Summary: God in God's love became incarnate in Jesus Christ, stepping to our "side of the tracks." God in Jesus Christ walks among as us to seek and to save the lost, and he is never going to give up that search on us, or on anyone else!
When I was in elementary school, sometime before my tenth birthday, my grandparents gave to my sister and I each a diamond necklace. Now, these diamond necklaces were nothing fancy; a simple gold chain with a diamond solitaire setting hanging on it. But they were beautiful, and they were special. My Mom kept the necklaces hidden away with her jewelry, and on Sunday mornings after getting dressed, my sister and I would go to my parents’ bathroom, and they would help us put the necklaces on before going to church. We only wore the necklaces to church and on important occasions because it was special jewelry. And each time we wore the necklaces, we remembered our grandparents fondly.
Somewhere in the midst of my many, many moves over the last decade, I have managed to lose my necklace. I didn’t realize the necklace was missing until about a year ago when I got some new earrings that go perfectly with that necklace. But I just can’t seem to find it now. At one time, my sister had borrowed my necklace because the chain was a little longer, but she doesn’t have it now. And then I thought that the necklace was safely stored at my parents’ house, with my mother’s jewelry, just like it had been when I was young. But it’s not there either. Nor is it stored away with my jewelry. I have looked through every box trying to find that necklace. Still I have had no luck. I remain hopeful that someday that necklace will turn up, but every now and then I look for it again anyway. Sometimes I look for it because it would be great with something I’m wearing, but sometimes I look for it simply because it is special to me. And I know I won’t stop looking for that necklace until I have found it, I’ll probably always have hope that it will turn up somewhere.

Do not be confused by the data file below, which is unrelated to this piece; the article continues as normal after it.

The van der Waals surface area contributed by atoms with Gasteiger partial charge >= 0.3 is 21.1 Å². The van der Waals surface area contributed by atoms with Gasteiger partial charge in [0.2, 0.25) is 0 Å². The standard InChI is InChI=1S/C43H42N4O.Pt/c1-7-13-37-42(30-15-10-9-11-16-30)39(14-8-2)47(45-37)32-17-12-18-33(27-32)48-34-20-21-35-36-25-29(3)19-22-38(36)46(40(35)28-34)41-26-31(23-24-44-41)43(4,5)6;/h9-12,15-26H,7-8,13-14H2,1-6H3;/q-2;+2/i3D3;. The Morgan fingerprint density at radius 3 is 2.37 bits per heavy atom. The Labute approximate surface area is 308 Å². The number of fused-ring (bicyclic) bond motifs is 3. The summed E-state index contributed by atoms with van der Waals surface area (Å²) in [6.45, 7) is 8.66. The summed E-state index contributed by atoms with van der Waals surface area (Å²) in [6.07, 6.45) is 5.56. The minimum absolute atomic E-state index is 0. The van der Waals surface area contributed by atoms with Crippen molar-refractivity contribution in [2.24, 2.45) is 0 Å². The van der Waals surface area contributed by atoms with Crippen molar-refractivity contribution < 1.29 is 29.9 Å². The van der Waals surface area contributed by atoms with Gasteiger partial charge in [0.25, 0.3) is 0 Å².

And that’s exactly how God looks at us, all of us! The Bible is full of all kinds of good news, especially in the Gospels. But some of the best news of the Gospel is right here in this passage from Luke. And it’s this: God in Jesus Christ comes to us; God seeks us in our lostness! We are so special to God that he searches for us and never gives up. In fact, God is so determined to find the lost that he sent his Son among us! A doctor cannot set a broken arm from across the street. “Love cannot cure our lovelessness from the other side of the sky.” No, the “Word was made flesh.” (John 1: 14) God has come to the “other side of the tracks,” and voluntarily shares the prison house that we have built for ourselves, in order that we may be set free!
As Jesus tells these two parables to the grumbling scribes and Pharisees, he unveils this amazing and wonderful truth about our God. No Pharisee had ever dreamed of a God like that, a God who would so desperately search after the lost. No Pharisee would have ever conceived of a God who went out to search for sinners. But this is the love of God; the love that became incarnate in Jesus Christ, who came to seek and to save the lost. And God in Jesus Christ is never going to give up that search on us, or on anyone else!
Jesus shares these parables for a reason, in order that we might really truly understand just how vast the love of God is that it so purposefully seeks us out. But in order for we 21st century Christians to truly appreciate what Jesus was trying to communicate through these two parables, we have to hear them through the ears of his first listeners. The people of Jesus’ time would have easily understood the important and difficult job of a shepherd. Throughout biblical times, tending flocks and agriculture were the basis of the economy in the Middle East. And in Judea, shepherding was no easy task! It was difficult and dangerous. Pasture was scarce. The narrow central plateau in that area was only a few miles wide, and then it plunged down to the wild cliffs and the terrible devastation of the desert. There were no retaining walls and the sheep would wander. A poet describes the shepherd in this way: When you meet a shepherd, you are immediately struck by him, “sleepless, far-sighted, weather-beaten, armed, leaning on his staff and looking out over his scattered sheep, everyone of them on his heart, you understand why the shepherd of Judea sprang to the front in his people’s history; why they gave his name to the king and made him they symbol of providence; why Christ took him as the type of self-sacrifice.”